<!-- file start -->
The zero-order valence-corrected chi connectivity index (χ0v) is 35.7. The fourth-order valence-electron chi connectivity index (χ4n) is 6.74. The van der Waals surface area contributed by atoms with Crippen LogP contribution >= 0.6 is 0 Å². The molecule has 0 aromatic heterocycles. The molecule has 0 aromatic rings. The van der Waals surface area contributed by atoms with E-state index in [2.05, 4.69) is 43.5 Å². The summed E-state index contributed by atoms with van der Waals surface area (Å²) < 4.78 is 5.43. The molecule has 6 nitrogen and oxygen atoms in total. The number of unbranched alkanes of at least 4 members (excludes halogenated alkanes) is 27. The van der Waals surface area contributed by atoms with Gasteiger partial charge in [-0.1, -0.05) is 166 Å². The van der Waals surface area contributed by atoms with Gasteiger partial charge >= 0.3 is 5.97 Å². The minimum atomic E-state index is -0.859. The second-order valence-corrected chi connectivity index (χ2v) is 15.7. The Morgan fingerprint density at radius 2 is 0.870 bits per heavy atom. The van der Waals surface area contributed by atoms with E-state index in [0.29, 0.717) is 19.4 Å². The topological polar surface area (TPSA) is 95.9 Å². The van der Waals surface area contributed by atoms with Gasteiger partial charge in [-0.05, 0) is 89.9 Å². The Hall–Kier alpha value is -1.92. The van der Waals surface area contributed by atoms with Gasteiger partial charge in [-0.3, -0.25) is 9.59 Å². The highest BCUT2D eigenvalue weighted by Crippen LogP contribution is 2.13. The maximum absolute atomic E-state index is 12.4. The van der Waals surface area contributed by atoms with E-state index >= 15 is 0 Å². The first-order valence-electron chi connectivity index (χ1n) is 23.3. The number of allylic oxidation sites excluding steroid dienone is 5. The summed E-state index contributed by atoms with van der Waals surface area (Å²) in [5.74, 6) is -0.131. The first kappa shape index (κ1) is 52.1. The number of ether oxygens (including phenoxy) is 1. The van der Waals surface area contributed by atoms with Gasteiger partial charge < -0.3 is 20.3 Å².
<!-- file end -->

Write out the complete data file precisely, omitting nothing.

The zero-order valence-corrected chi connectivity index (χ0v) is 35.7. The fourth-order valence-electron chi connectivity index (χ4n) is 6.74. The van der Waals surface area contributed by atoms with Crippen LogP contribution >= 0.6 is 0 Å². The molecule has 0 aromatic heterocycles. The molecule has 0 aromatic rings. The van der Waals surface area contributed by atoms with E-state index in [2.05, 4.69) is 43.5 Å². The summed E-state index contributed by atoms with van der Waals surface area (Å²) < 4.78 is 5.43. The molecule has 6 nitrogen and oxygen atoms in total. The number of unbranched alkanes of at least 4 members (excludes halogenated alkanes) is 27. The van der Waals surface area contributed by atoms with Gasteiger partial charge in [-0.1, -0.05) is 166 Å². The van der Waals surface area contributed by atoms with Gasteiger partial charge >= 0.3 is 5.97 Å². The minimum atomic E-state index is -0.859. The second-order valence-corrected chi connectivity index (χ2v) is 15.7. The Morgan fingerprint density at radius 2 is 0.870 bits per heavy atom. The van der Waals surface area contributed by atoms with E-state index in [0.29, 0.717) is 19.4 Å². The topological polar surface area (TPSA) is 95.9 Å². The van der Waals surface area contributed by atoms with Gasteiger partial charge in [-0.05, 0) is 89.9 Å². The Hall–Kier alpha value is -1.92. The van der Waals surface area contributed by atoms with Gasteiger partial charge in [-0.3, -0.25) is 9.59 Å². The highest BCUT2D eigenvalue weighted by Crippen LogP contribution is 2.13. The maximum absolute atomic E-state index is 12.4. The van der Waals surface area contributed by atoms with E-state index >= 15 is 0 Å². The first-order valence-electron chi connectivity index (χ1n) is 23.3. The number of allylic oxidation sites excluding steroid dienone is 5. The summed E-state index contributed by atoms with van der Waals surface area (Å²) in [5.74, 6) is -0.131. The first kappa shape index (κ1) is 52.1. The number of ether oxygens (including phenoxy) is 1. The van der Waals surface area contributed by atoms with Gasteiger partial charge < -0.3 is 20.3 Å².